Life Enhancement with Dr. Michael Lang, ND, ABHRT
a.k.a. Cortisol Deficiency, Adrenal Insufficiency
or Adrenal Fatigue
Adrenal Insufficiency is a rather archaic medical term for what these patients are actually suffering from, which is Cortisol Deficiency—better named as Hypocortisolism.
Cortisol is, in fact, the foundation of the entire endocrine system. It is essential for our adaptation to the demands of life. If a person does not have a sufficient cortisol effect, they simple cannot feel or function well. Their quality of life is low. They often cannot replace other hormones that they need. They will feel worse when taking other hormones.
Cortisol is our primary stress-response hormone. It is known to help maintain blood-sugar levels and to moderate the immune system and its reactions. However, it has many other functions that we hardly understand. Hypocortisolism causes a myriad of symptoms, such as: fatigue, aches and pains, brain fog, allergies, frequent infections, low blood pressure, low stress tolerance, anxiety, irritability, hypoglycemia, frequent nausea, PMS/PMDD, autoimmune diseases, excessive sweating, teeth grinding, restless legs, hot flashes, and insomnia. Sufferers often say that they feel like they always have the flu—it only gets slightly worse or better. Stress usually brings on a worsening of the above symptoms.
Patients can increase their own cortisol production with vigorous daily exercise, especially in the morning. Hypocortisolism is the reason why many persons must exercise vigorously every day in order to feel and function well. If they do not exercise, they suffer from hypocortisol symptoms.
Hypocortisolism promotes hypoglycemia, which causes: irritability, confusion, headaches, hot flashes, sweating, palpitations, insomnia, and panic attacks. Hypocortisolism varies from mild to severe. Many women suffer from a mild hypocortisolism. They can feel better with simple lifestyle interventions that reduce cortisol demand or increase cortisol production. To reduce demand, they must eliminate all unnecessary stress—they must learn to say “No!” They should maintain a regular schedule and always get a good night’s sleep.
Saliva testing has been proven to be the best way to assess a person’s free cortisol levels throughout the day and night. Unfortunately, the conventional approach to the diagnosis of adrenal insufficiency is extremely insensitive, deactivated within cells by certain enzymes. The only reliable guide to a person’s cortisol status is his/her symptoms. When hypocortisolism is the best explanation for their history, symptoms, and lab results, patients are offered a trial of cortisol (hydrocortisone) supplementation in physiological doses to see if it helps.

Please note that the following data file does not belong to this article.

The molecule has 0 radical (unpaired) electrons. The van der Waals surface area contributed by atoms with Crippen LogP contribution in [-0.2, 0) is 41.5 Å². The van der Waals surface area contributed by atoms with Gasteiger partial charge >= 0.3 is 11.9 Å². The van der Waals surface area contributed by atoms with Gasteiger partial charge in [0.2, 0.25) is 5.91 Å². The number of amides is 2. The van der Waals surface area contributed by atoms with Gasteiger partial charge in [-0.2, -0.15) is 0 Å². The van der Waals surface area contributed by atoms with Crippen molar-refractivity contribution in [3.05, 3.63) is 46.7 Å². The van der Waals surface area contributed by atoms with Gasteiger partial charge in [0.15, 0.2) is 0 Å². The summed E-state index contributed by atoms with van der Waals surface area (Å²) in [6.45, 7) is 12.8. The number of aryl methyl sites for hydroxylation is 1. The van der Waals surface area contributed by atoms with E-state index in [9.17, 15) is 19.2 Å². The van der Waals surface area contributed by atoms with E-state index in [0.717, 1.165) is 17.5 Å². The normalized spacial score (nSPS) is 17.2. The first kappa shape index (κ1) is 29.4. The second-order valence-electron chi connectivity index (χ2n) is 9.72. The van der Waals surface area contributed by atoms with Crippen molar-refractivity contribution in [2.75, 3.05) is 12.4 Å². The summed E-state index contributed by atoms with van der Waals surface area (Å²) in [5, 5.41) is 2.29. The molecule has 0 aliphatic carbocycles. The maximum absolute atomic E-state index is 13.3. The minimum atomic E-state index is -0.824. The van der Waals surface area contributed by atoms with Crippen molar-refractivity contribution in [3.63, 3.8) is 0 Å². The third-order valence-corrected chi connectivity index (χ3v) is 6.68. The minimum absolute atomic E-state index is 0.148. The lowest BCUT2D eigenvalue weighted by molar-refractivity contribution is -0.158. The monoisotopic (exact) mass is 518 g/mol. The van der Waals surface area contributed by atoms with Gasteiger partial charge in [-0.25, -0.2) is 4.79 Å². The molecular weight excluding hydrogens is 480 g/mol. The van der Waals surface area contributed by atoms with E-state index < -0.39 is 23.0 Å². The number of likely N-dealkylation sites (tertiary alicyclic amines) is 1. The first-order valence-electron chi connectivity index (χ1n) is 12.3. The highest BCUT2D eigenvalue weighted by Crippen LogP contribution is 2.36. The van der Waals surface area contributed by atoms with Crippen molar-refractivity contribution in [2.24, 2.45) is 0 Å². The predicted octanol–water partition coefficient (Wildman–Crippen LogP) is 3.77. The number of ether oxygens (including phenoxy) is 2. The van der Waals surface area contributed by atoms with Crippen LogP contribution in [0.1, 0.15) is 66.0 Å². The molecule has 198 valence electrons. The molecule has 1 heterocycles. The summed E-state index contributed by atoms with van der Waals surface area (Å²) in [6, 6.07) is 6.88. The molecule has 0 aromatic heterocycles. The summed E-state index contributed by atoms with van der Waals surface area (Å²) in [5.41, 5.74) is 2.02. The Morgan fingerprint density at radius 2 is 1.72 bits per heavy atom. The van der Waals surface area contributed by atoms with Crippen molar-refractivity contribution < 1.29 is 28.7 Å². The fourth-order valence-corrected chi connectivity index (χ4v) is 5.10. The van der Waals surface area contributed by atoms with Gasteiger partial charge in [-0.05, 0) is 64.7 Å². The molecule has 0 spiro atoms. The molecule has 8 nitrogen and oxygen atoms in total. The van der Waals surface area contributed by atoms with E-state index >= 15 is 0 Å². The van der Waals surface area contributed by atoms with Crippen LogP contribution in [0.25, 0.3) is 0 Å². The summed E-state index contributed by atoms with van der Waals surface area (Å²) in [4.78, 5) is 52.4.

The effects of this supplementation are often dramatic, more so than with any other hormone. Many began to feel more normal after a few doses. Over a few days, their aches and muscle stiffness disappear. They can think more clearly. They feel energetic for the first time in years—sometimes decades. Their nausea disappears and their allergies improve, their inflammation subsides, their headaches disappear, they feel less anxious, they sleep better, and their digestion improves. By the simplest clinical logic, such dramatic improvements with physiological doses of cortisol proved that they had been suffering from hypocortisolism. They had an endocrine disorder that currently cannot be diagnosed by conventional endocrine practices.
Much of the hypocortisolism in the population is due to relative cortisol resistance, much in the same way we can become resistant to our thyroid hormones. For those who need it, cortisol supplementation can improve all the above symptoms, reduce allergies, and control autoimmune diseases. By definition, anyone with an active autoimmune disease is suffering from a relative cortisol deficiency. The medical profession simply has not begun to understand cortisol or cortisol replacement.
When cortisol is properly balanced by sufficient thyroid, DHEA, sex steroid, and growth hormone levels and effects, it causes no long-term health problems whatsoever. There is no blood test to determine the proper HC dose—it must be based upon symptoms and signs. The physician and patient must work together to find the doses and timing of doses that will best reduce or eliminate all symptoms of hypocortisolism 24 hours/day, without creating any signs or symptoms of cortisol excess. The goal is always to find the lowest dose that works.
Cortisol supplementation should only be attempted by those health-care providers who are willing and able to stay in close contact with patients—especially in the first few weeks of supplementation. Deciding to supplement with cortisol is a serious matter, as cortisol is the body’s major stress-response hormone. However, those suffering from hydrocortisolism are already in serious trouble!
Call Dr. Lang for an appointment at (406) 586-1100. To learn more about services, visit TheVitalLife.net. Office at 19 N. 10th Ave., Suite 2, in Bozeman.